“I’m optimistic the bill will have broad support,” he said.
“We’re making good progress, and I’m hopeful that we will be able to report something out of the committee soon,” said Peisch.
She was less willing to commit to a specific timetable but called Lewis’s target of sometime in June “within the realm of possibility.”
The bill would still have to go through debate and votes in each separate chamber; any resulting differences would need to be reconciled. But the chairmen seem focused on resolving many of the major issues now, to avoid grappling with them in 11th-hour conference negotiations.
Last session, the state House and Senate passed differing bills to retool the funding formula, but negotiations collapsed without a deal at the end of the session.
“We are purposely making this issue a high priority early in the legislative session so we’ll have plenty of time to resolve any remaining differences,” said Lewis.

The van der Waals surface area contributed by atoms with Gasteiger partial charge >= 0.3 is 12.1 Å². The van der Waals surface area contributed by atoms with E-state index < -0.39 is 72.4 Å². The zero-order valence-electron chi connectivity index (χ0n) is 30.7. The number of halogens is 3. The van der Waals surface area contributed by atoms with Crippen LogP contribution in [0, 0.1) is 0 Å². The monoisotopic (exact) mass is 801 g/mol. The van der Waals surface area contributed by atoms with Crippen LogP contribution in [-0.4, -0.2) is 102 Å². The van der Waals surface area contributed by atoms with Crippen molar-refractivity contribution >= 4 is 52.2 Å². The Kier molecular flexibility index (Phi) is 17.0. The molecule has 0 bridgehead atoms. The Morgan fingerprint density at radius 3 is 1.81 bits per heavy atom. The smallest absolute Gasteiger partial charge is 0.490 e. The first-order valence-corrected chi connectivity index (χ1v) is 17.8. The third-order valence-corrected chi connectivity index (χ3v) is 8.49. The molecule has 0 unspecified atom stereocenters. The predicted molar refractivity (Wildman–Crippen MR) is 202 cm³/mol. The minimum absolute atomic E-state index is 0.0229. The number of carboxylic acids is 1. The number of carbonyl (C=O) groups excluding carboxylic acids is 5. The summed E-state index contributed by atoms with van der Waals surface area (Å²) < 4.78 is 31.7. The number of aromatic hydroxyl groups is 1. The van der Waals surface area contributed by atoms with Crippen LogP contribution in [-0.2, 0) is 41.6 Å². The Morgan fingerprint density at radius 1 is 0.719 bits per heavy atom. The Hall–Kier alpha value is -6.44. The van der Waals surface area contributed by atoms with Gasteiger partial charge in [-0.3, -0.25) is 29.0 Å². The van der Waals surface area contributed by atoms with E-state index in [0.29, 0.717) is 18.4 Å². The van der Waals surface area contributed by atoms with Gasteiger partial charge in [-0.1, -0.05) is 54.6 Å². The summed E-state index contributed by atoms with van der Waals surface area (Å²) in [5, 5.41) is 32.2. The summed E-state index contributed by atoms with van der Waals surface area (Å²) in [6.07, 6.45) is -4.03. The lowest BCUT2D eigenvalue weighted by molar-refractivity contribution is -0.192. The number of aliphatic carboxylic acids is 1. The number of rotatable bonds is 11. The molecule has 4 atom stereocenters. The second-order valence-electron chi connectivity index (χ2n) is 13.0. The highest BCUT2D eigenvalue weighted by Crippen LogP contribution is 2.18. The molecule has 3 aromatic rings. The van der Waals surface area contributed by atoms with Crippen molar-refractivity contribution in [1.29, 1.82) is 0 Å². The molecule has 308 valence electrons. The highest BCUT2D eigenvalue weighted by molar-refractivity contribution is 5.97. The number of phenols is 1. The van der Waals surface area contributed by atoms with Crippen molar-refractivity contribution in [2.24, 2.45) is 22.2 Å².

A major unresolved area in their effort is figuring out how much more money to pump into districts that educate high numbers of low-income students. These are the places where often students have fallen the furthest behind achievement levels seen in wealthier districts.
The state’s funding formula gives districts a chunk of money on top of the base line per-pupil budget for educating low-income students, a recognition that they need more resources.
The issue of how much to boost the low-income student allocation is a potential fault line in the coming debate. Many advocates insist any legislation needs to double the amount of extra money spent on low-income students, which is what has been proposed in a bill known as the Promise Act.